Domestic crude oil production fell for the fourth straight year in 2015-16, even as oil consumption rocketed 11%, pushing up India’s import dependence. A collapse in oil prices coupled with a rapid economic growth helped push up oil consumption at home. More vehicle purchases, increased use of diesel for irrigation due to weak monsoon and rising air traffic chiefly drove up consumption to 183.5 million metric ton (mmt), compared with 165.5 mmt in the previous year.
In comparison, India produced just 36.9 mmt of crude oil in 2015-16, lower than 37.5 mmt in the previous year. The country’s largest oil producer, state-run Oil and Natural Gas Corporation (ONGC), witnessed an output decline to 18.5 mmt from 18.6 mmt in the previous year. Oil producers have been struggling with ageing fields where outputs have been falling. Their inability to bring fresh big reserves into production lately has kept production stagnant.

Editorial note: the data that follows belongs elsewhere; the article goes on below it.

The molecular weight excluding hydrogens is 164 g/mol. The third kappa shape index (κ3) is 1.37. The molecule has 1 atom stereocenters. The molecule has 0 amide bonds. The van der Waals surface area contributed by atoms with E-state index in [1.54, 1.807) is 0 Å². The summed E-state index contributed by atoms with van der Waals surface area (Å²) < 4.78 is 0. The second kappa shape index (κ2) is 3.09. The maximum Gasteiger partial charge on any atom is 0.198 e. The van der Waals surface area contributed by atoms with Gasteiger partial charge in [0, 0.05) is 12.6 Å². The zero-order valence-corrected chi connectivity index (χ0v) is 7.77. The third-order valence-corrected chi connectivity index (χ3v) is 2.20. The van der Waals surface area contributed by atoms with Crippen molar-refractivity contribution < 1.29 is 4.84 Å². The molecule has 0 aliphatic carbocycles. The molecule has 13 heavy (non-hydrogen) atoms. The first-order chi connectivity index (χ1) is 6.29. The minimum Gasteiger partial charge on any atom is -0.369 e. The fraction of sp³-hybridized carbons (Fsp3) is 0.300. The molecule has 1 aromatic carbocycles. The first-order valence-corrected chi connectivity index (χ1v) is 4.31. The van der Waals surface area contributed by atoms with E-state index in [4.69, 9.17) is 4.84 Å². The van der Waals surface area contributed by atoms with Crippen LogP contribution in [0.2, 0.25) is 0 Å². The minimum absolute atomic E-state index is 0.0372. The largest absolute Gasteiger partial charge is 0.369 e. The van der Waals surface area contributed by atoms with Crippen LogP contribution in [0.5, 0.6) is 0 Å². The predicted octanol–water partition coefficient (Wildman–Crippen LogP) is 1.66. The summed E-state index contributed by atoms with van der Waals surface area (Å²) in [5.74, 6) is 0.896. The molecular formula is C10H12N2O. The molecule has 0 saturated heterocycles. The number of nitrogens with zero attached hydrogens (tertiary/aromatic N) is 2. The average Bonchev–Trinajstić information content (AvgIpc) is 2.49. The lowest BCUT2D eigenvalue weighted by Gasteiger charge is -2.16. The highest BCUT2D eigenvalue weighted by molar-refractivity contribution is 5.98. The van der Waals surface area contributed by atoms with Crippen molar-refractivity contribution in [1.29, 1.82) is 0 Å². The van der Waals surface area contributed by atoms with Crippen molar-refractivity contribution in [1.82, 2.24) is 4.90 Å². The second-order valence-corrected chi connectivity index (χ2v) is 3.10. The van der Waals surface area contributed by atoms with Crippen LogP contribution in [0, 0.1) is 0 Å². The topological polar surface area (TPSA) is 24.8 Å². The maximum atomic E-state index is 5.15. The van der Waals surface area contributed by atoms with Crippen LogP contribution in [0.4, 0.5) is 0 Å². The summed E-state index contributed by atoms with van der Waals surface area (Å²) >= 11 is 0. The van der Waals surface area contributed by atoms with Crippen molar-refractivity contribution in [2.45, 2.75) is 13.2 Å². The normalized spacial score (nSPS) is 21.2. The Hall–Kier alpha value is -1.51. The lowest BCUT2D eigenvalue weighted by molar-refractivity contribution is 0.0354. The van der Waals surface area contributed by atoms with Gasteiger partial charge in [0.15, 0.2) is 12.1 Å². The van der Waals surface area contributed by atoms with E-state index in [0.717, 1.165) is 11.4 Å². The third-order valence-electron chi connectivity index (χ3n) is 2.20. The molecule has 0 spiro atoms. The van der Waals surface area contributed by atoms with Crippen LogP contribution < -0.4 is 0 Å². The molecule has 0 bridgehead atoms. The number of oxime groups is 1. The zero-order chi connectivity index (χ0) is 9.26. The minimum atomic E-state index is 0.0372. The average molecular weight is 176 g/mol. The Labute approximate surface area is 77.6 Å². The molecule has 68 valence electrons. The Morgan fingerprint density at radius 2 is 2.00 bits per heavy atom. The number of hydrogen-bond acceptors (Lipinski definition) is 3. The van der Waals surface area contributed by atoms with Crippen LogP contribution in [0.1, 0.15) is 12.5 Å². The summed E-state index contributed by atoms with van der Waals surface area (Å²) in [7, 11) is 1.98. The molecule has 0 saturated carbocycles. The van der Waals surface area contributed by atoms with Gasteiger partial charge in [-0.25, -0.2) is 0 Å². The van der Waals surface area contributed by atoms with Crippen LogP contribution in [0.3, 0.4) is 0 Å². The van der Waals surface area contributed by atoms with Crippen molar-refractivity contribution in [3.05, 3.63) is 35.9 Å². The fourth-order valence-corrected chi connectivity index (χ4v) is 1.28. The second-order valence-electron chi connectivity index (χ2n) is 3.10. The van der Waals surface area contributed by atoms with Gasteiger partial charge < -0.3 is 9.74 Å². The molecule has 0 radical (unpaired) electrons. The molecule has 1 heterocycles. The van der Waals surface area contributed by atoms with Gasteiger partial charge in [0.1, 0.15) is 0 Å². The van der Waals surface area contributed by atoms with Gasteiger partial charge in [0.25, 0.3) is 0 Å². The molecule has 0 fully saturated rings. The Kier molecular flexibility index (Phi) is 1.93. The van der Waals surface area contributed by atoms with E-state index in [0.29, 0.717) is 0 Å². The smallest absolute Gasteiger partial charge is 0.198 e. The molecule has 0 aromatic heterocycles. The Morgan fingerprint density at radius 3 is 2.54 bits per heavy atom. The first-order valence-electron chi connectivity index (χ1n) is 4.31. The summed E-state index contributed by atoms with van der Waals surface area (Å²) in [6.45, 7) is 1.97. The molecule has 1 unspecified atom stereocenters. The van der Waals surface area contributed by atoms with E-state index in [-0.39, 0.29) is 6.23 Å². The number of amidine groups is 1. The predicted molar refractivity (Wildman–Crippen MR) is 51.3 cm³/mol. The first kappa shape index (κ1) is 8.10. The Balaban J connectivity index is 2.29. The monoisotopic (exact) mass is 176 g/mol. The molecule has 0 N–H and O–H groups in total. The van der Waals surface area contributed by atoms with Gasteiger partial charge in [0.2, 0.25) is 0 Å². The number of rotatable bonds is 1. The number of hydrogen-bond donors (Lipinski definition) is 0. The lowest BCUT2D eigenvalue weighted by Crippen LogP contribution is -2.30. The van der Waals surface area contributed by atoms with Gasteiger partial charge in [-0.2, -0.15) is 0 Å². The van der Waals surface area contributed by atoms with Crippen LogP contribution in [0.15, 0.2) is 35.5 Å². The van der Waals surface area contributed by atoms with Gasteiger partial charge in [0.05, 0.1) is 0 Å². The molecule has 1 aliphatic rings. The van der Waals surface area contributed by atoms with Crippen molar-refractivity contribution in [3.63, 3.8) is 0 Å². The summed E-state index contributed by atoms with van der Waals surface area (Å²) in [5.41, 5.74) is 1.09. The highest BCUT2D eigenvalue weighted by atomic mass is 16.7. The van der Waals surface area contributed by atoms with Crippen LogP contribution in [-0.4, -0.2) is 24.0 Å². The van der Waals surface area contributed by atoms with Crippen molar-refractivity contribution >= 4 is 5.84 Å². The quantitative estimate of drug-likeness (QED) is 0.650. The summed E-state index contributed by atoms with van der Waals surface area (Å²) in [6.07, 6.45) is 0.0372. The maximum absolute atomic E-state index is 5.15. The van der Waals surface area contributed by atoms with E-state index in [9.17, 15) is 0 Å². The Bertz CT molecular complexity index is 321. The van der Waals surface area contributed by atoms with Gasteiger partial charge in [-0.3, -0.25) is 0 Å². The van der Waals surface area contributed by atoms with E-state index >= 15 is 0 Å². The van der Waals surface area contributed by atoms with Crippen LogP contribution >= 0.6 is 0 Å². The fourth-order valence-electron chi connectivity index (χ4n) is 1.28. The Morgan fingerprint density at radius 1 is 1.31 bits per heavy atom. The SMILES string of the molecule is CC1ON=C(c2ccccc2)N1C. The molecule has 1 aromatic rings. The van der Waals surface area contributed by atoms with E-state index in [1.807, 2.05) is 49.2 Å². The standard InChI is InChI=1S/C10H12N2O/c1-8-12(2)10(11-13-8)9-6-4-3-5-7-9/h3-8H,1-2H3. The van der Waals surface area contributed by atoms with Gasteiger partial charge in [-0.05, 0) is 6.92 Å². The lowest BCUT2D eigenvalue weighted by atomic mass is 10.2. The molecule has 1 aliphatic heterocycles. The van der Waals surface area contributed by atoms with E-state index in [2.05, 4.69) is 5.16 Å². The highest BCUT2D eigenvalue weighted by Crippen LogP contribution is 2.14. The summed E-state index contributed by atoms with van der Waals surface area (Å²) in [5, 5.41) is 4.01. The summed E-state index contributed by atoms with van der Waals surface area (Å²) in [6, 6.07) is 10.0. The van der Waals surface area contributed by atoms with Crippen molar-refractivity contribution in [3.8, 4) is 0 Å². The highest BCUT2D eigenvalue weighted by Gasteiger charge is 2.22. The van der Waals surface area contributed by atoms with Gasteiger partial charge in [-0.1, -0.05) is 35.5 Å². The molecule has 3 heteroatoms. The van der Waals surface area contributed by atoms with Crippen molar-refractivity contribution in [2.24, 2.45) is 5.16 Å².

“The bigger problem is that the exploration activity didn’t pick up in the last decade,” said Gaurav Moda, consultant at KPMG, underlining the need to enhance exploration activity in the country to be able to accelerate output in the future. Without which, Moda says, India’s dependence on overseas oil will only grow in future. India’s import dependence in oil rose to 81% in 2015-16 from 78.5% in the previous year. Just last year Prime Minister Narendra Modi had set a target of bringing this down to 67% by 2022.
The government has unveiled new exploration policies for its oil and gas blocks lately, aiming to plug loopholes in its previous policies that encouraged only limited participation of resource-rich foreign oil companies and couldn’t dramatically boost the domestic output. India imported 202 mmt of crude oil in 2015-16, nearly 7% higher in volume, but paid just $64 billion, 43% lower due to the global oil collapse.
Natrural gas consumption marginally rose to 52 billion cubic meters, aided by 14% rise in imports while domestic production fell 4%. Lower prices have raised consumption of gas by industry and the transport sector. The consumption of petrol and diesel rose 14% and 7.5% respectively even though the government imposed more taxes and didn’t pass on the entire benefit of crude oil plunge to the consumers. The consumption of aviation turbine fuel (ATF), which contribute about 40% of airlines’ operating cost, grew 8.8% as airlines lowered fares and attracted more passengers. Robbie Gould JerseyShare This